Yet we must go to the Holy Fathers not merely to "learn about them;" if we do no more than this we are in no better state than the idle disputants of the dead academies of this perishing modern civilization, even when these academies are "Orthodox" and the learned theologians in them neatly define and explain all about "sanctity" and "spirituality" and "theosis," but have not the experience needed to speak straight to the heart of thirsting souls and wound them into desiring the path of spiritual struggle, nor the knowledge to detect the fatal error of the academic "theologians" who speak of God with cigarette or wineglass in hand, nor the courage to accuse the apostate "canonical" hierarchs of their betrayal of Christ. We must go to the Holy Fathers, rather, in order to become their disciples, to receive the teaching of true life, the soul's salvation, even while knowing that by doing this we shall lose the favor of this world and become outcasts from it. If we do this we shall find the way out of the confused swamp of modern thought, which is based precisely upon abandonment of the sacred teaching of the Fathers. We shall find that the Holy Fathers are most "contemporary" in that they speak directly to the struggle of the Orthodox Christian today, giving answers to the crucial questions of life and death which mere academic scholarship is usually afraid even to ask—and when it does ask them, gives a harmless answer which "explains" these questions to those who are merely curious about them, but are not thirsting for answers. We shall find true guidance from the Fathers, learning humility and distrust of our own vain worldly wisdom, which we have sucked in with the air of the pestilential times, by means of trusting those who have pleased God and not the world. We shall find in them true fathers, so lacking in our own day when the love of many has grown cold (Matthew 24:12)—fathers whose only aim is to lead us their children to God and His Heavenly Kingdom, where we shall walk and converse with these angelic men in unutterable joy forever.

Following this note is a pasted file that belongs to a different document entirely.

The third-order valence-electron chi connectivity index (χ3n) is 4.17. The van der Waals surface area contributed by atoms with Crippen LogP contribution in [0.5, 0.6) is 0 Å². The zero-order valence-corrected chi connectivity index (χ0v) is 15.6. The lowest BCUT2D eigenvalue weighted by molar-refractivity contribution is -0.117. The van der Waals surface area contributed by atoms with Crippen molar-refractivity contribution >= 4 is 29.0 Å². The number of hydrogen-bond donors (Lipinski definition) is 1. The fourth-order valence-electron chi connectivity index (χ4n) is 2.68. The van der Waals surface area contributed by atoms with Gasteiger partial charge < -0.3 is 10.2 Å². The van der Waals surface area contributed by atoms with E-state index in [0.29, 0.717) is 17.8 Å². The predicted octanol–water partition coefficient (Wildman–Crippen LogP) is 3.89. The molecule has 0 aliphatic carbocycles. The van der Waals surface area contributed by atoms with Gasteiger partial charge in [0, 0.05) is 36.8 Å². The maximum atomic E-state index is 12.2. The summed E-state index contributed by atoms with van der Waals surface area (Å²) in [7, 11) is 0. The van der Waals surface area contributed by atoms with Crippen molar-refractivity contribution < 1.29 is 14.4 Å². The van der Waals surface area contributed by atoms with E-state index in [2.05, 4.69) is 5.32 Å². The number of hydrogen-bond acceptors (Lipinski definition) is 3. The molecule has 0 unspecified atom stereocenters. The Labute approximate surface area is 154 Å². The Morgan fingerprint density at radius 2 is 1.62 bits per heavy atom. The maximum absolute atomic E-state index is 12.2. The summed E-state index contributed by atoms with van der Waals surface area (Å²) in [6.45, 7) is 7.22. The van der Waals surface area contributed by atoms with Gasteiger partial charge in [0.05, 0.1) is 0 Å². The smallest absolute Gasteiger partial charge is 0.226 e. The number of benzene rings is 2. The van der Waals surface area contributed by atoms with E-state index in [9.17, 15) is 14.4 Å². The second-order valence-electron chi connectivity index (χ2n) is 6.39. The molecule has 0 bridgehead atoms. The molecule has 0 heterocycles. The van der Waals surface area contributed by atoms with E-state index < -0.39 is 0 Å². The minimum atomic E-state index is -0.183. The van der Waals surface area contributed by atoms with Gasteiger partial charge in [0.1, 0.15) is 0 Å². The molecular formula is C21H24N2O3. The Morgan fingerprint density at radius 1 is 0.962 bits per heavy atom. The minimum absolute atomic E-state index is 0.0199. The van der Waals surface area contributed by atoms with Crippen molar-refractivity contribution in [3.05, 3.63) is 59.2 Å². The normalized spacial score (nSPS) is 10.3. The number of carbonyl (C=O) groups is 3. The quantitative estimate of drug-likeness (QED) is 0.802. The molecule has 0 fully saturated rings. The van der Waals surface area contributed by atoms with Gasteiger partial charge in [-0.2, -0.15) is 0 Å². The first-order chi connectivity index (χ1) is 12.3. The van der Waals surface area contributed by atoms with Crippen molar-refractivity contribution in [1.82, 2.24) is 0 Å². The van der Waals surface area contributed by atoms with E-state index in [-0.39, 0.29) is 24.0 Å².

There is no problem of our own confused times which cannot find its solution by a careful and reverent reading of the Holy Fathers: whether the problem of the sects and heresies that abound today, or the schisms and "jurisdictions;" whether the pretense of spiritual life put forth by the charismatic revival," or the subtle temptations of modern comfort and conveniences; whether complex philosophical questions such as "evolution," or the straightforward moral questions of abortion, euthanasia, and "birth control;" whether the refined apostasy of "Sergianism," which offers a church organization in place of the Body of Christ, or the crudeness of the "renovationism," which begins by "revising the calendar" and ends in "Eastern-rite Protestantism." In all these questions the Holy Fathers, and our living Fathers who follow them, are our only sure guide.